According to the state’s COVID-19 tracking map, Fulton, Pulaski, Marshall and Kosciusko counties are now in the more serious “orange” category, which indicates high spread of the virus.
Elkhart, LaGrange, LaPorte and Starke counties are still in the “yellow” category, which indicates moderate spread of the virus. Two weeks ago, all WVPE listener counties hit “yellow” for the first time since April.
St. Joseph County also remained “yellow,” but deputy county health officer Dr. Mark Fox said that’s only because the statewide map uses data through the previous Sunday.
He said that today, the county recorded enough cases — 200 per 100,000 — to put it in the “orange.” And if the current case rate continues through the weekend, Fox said he expects to see the county move into the “orange” on the state map next week.
“We’re really, really, really dark yellow — like gold, almost orange,” Fox said. “Behave as if we’re in the orange now, because that’s what our real-time data shows here in the county.”
Due to the high level of cases, Fox said St. Joseph County will start publishing COVID-19 metrics every day. The county moved to a once-per-week release back in June when cases hit an all-time low.
Statewide, the vast majority of Indiana counties are now “orange.” Only nine remain “yellow,” and 16 counties in central and southern Indiana are in the “red,” meaning unchecked community spread of the virus.
Hospitalizations in Healthcare District 2, which covers most of the WVPE listening area, have also increased.
As of Aug. 24, 115 patients are hospitalized with COVID-19 — that’s 30 more people, or a 35.3 percent increase from last week — and 32 percent of ICU beds are available.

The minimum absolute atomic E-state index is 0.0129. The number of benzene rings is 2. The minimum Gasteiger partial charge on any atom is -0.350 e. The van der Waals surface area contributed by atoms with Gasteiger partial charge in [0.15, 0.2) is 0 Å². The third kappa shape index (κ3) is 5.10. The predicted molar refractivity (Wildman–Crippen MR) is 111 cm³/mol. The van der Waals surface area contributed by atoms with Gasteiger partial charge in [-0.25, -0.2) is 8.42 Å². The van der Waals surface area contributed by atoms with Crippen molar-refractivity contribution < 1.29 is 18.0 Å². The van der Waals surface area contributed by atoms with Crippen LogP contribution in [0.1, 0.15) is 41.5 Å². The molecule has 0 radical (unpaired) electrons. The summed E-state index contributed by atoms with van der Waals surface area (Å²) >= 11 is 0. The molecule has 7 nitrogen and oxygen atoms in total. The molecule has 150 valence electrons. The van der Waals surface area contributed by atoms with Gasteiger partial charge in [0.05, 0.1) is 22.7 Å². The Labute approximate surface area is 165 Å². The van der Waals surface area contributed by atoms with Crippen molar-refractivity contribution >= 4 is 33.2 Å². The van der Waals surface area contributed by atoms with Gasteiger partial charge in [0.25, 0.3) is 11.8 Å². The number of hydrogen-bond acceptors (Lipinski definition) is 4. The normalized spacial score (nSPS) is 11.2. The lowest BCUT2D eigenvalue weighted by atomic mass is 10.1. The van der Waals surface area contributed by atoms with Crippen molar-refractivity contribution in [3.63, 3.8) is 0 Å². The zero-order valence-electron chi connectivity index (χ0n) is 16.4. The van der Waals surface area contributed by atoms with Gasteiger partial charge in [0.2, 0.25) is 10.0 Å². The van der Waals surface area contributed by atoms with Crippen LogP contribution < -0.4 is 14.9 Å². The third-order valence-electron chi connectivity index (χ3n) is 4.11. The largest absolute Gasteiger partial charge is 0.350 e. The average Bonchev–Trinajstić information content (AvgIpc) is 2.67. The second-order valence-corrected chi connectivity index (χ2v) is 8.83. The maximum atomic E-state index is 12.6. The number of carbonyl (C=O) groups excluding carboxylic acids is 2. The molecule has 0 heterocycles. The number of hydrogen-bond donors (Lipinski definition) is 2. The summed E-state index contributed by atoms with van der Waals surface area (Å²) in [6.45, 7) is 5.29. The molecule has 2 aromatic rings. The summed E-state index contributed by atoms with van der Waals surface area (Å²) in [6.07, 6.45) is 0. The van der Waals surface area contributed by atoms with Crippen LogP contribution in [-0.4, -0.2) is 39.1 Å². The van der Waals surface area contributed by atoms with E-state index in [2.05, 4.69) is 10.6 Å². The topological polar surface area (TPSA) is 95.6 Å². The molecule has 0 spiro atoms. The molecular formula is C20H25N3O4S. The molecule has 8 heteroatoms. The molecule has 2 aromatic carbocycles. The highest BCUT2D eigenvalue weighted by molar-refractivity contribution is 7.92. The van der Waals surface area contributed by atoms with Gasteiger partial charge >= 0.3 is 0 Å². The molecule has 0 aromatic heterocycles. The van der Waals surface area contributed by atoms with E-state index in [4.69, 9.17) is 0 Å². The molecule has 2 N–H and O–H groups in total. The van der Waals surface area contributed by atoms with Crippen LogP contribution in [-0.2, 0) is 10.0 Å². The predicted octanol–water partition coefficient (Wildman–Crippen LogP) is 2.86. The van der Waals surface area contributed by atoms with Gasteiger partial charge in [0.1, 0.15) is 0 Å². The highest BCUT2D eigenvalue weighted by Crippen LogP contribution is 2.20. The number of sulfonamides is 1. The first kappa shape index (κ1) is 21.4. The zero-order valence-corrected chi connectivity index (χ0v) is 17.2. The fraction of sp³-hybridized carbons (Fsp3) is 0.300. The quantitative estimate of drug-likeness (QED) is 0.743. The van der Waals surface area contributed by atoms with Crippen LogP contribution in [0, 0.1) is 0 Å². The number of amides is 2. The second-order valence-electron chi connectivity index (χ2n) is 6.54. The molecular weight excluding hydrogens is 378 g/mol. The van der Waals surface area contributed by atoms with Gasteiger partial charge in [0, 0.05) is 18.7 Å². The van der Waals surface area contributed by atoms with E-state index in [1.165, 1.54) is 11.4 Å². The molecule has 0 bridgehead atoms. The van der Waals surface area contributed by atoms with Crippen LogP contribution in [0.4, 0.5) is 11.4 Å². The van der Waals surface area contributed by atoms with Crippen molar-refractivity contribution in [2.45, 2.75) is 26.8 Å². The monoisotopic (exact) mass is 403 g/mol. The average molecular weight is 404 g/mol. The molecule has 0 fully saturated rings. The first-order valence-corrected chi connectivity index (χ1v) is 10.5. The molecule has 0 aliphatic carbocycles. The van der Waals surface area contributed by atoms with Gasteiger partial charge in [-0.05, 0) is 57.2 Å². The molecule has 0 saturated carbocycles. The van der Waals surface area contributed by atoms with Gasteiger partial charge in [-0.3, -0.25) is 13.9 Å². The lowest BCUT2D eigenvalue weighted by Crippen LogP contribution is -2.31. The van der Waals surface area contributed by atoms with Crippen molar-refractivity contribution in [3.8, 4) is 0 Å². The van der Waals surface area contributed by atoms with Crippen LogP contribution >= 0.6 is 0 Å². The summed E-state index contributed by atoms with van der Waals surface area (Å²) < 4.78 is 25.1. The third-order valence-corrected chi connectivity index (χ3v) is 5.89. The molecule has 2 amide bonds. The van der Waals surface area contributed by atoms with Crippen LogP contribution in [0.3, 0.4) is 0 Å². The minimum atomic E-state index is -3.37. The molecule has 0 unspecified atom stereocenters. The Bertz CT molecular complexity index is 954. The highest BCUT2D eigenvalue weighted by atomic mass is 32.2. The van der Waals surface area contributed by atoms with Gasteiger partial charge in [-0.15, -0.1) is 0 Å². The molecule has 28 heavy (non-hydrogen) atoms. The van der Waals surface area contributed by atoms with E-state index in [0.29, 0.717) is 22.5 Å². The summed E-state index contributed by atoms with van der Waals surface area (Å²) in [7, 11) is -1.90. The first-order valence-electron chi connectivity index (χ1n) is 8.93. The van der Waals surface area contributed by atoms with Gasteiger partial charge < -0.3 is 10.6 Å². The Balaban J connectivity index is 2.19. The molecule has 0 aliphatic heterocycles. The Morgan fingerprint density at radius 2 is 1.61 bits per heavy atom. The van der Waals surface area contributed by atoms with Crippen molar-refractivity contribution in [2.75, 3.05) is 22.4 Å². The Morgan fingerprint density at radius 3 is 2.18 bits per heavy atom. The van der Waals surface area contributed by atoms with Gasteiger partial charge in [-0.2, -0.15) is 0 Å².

The surge in cases across the state has been driven by the spread of the highly contagious Delta variant — it currently makes up 97.6 percent of cases sampled in August — and underwhelming levels of vaccination.
According to the state’s vaccine dashboard, 52.3 percent of Hoosiers aged 12 and over are fully vaccinated, but vaccination rates vary widely by zip code.
And according to the Centers for Disease Control, every Indiana county has “substantial” or “high” community spread of the virus, meaning both vaccinated and unvaccinated Hoosiers should wear masks indoors.
All WVPE listener counties — including Berrien, Cass and St. Joseph up in Michigan — fall under “high” community spread.
So, why is there a difference between the CDC and the state? Fox said both look at the same metrics — cases per 100,000 in the preceding week and the percent positivity over a seven-day period.
However, “the state uses more generous cut points,” Fox said.
The CDC transitions to “red” — the highest alert category — at over 100 cases per 100,000 people, whereas the state transitions to “orange” at over 200 cases per 100,000 people.
The agency also recommends unvaccinated Americans — which includes all children under 12 — wear masks indoors at all times, even if COVID-19 cases are low.
And with students back in school across Michiana, many area districts have started requiring face masks following numerous recommendations from county health departments and health care professionals.
South Bend Community School Corporation implemented a universal mask mandate Aug. 2, the earliest district to do so. Goshen Community Schools required masks for all K-6 students starting Aug. 23, after previously requiring them for staff and visitors in K-6 schools Aug. 12.
Mishawaka, Penn-Harris-Madison and Elkhart Community Schools all started the year mask optional, but all three districts have since implemented mask mandates.
Mishawaka’s started Aug. 23 after the district recorded 25 COVID-19 cases in the first four days of school, and Penn-Harris-Madison’s mandate became effective yesterday. Since the start of school last Wednesday, PHM has recorded 19 positive COVID-19 tests, and 125 staff and students have been sent home as close contacts.
Elkhart Community Schools implemented their mask mandate effective Aug. 26 after about 60 positive cases in the first week of school, but Superintendent Steve Thalheimer said enforcement will not begin until Aug. 30. Other area districts have remained mask optional.
Indiana state education officials have “strongly urged” masks in schools, but will not require them and are leaving the decision up to individual districts.
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